So, Lachlan White looks set to strike again in next week’s episodes of Emmerdale, potentially adding to his already sizeable body count. But shouldn’t characters now be more aware of the serial killers in their midst? After all, there’s seemingly no end to the slaughter in the likes of not only Emmerdale, but Coronation Street and EastEnders too. Presented below are the top ten tropes of a killer-on-the-loose plotline…
The killer strikes!
What pushes a soap regular into taking a life? Take your pick from financial wrongdoing, a secret affair in danger of being exposed, deep-seated jealousy, a fight that takes a fatal turn, someone being accidentally pushed into a carelessly stored garden implement… But this is always the point of no return, the moment where the perpetrator morphs from benign member of the neighbourhood to swivel-eyed lunatic who starts secretly lurking in doorways, stashing rope and gaffer tape in their van or muttering portentous religious verse at every opportunity.
The incompetent police investigation
The investigating officers fall for a blatantly obvious frame-up attempt by the killer and arrest a churchgoing pillar of the community, who is then seen for the next few weeks looking wretched in a prison tabard. At this point, the real murderer remains at large and keeps giving lingering sidelong looks that nobody except for the viewer notices.
The false victim
The soap killer appears to strike again, smashing their latest victim in the face with a stainless-steel food mixer. The actor involved then appears on social media, thanking fans for their support and posting thumbs-up pics with the villain. Fast-forward three months and the apparent victim is revealed to have been held captive all this time in an ancient VW camper van, living on nothing but rainwater and Go Ahead bars. “I’ve had to keep this is a secret from everyone,” says the actor. “Even my girlfriend thinks I’ve been working in Budgens.”
This comes mid-way through a reign of terror, when the soap killer takes the life of someone totally blameless and virtuous. Woodland is often involved, maybe a spooky filter on the lens, lots of heavy breathing and close-ups of startled eyes. “WHY did you have to get involved?” begs the killer. “Why couldn’t you have just stayed out of it? I’m sorry. I’m so, so sorry.” Cut from victim begging for their life to a joyous party in the pub, back to terrified victim. Scream. Gunshot. Credits. Point to note: must include an eerie cover version of an upbeat song: I Should Be So Lucky sung by Nick Cave, if that exists.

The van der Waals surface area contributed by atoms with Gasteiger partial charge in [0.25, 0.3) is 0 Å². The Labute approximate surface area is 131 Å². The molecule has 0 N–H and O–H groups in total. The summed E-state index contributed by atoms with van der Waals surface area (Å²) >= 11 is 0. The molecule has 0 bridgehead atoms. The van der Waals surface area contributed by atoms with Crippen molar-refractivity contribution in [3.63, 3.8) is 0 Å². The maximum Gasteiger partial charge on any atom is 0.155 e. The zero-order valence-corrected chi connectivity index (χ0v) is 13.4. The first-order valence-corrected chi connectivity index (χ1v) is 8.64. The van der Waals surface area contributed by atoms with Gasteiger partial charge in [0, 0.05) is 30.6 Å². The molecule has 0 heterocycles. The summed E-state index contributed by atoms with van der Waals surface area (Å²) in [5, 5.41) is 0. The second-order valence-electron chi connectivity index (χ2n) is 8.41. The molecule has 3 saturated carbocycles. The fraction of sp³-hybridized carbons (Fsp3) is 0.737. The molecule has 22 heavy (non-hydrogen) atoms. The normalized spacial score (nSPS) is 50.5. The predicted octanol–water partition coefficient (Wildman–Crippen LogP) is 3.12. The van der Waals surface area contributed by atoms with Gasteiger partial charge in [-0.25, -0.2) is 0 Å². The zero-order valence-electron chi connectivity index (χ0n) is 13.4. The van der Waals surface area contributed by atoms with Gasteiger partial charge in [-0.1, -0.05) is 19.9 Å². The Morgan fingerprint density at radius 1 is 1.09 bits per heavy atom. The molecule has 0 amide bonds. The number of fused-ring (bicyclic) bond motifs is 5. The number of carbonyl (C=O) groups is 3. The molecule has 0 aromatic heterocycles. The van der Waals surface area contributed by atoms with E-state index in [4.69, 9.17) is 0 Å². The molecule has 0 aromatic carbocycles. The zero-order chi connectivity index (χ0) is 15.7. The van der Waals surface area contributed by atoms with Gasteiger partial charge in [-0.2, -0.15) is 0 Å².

The complaints to Ofcom
The newspapers go crazy following viewer complaints and speak to some outraged fans: “My three-year-old son had just watched the CBeebies Bedtime Hour when we switched over to Emmerdale to see someone getting pushed under the wheels of a moving tractor,” says Sophie from Streatham. “We were horrified. My son now screams whenever Travis from Bob the Builder appears on TV.” A media heavyweight then says that soaps are responsible for the collapse of western society.
The oblivious love interest
A normally rational, right-thinking character acts ridiculously naïve for the best part of a year as their serial killer partner starts coming home from work with body parts in refuse sacks, digging large holes in the garden and waking up at night in a sweat and clutching a crucifix. “He’s under a lot of pressure at work,” they reason to concerned friends. “I’ve suggested he goes to the medical centre but he can’t hear me over the sound of that flippin’ buzzsaw in the shed.”
The false ending
The soap serial killer is led away by the police or falls off a precipice or looks to have died during a blaze at the pub. “Thank god the nightmare is finally over,” says the stoic heroine, her chenille cardigan matted with blood. But until we see that corpse being zipped up in a body bag, you can be guaranteed that the killer will come back for one last scare. Especially if voting is still open for the NTAs or The British Soap Awards.
The expensive promo
The soap releases a 30-second concept trailer shot in a way that’s completely divorced from the usual style of the show. Guaranteed to involve wind, smoke and rain machines. All the men will be dressed in black suits, the women styled as vamps. Killer then descends from the heavens in a tornado-style special effect accompanied by a “Coming this autumn on… [insert soap name]” voiceover. “OMG – who’s excited?” posts the soap’s official Twitter feed.
The soap serial killer handily times their final act of revenge for Britain’s Got Talent semi-finals week. Several high-profile characters will be held hostage, but the person who carks it hasn’t had a decent storyline in years, save for their ten-minute death scene. If there’s a fire involved, actors will be guaranteed to give interviews along the lines of: “It was so hot. It felt real. It was like we were doing a Hollywood movie. And the stunt guys were amazing. They can turn the flames on and off in a second. So, it felt dangerous, but safe at the same time.”
The murderer finally gets their comeuppance and is taken down by their up-until-now hoodwinked partner, the relative of a victim or a normally timid regular who exhibits a hitherto unseen flash of steel. Much fuss is made of the episode being shown post-watershed, only for it to then be repeated the following day in the 9.25am omnibus on ITV2. The soap villain then announces they’re playing Abanazar in a panto at Christmas. Two years later, they appear in a special DVD spin-off that sees them cameo as a relative of the aforementioned villain working at the hotel in Fuengirola where a well-loved soap family are on holiday.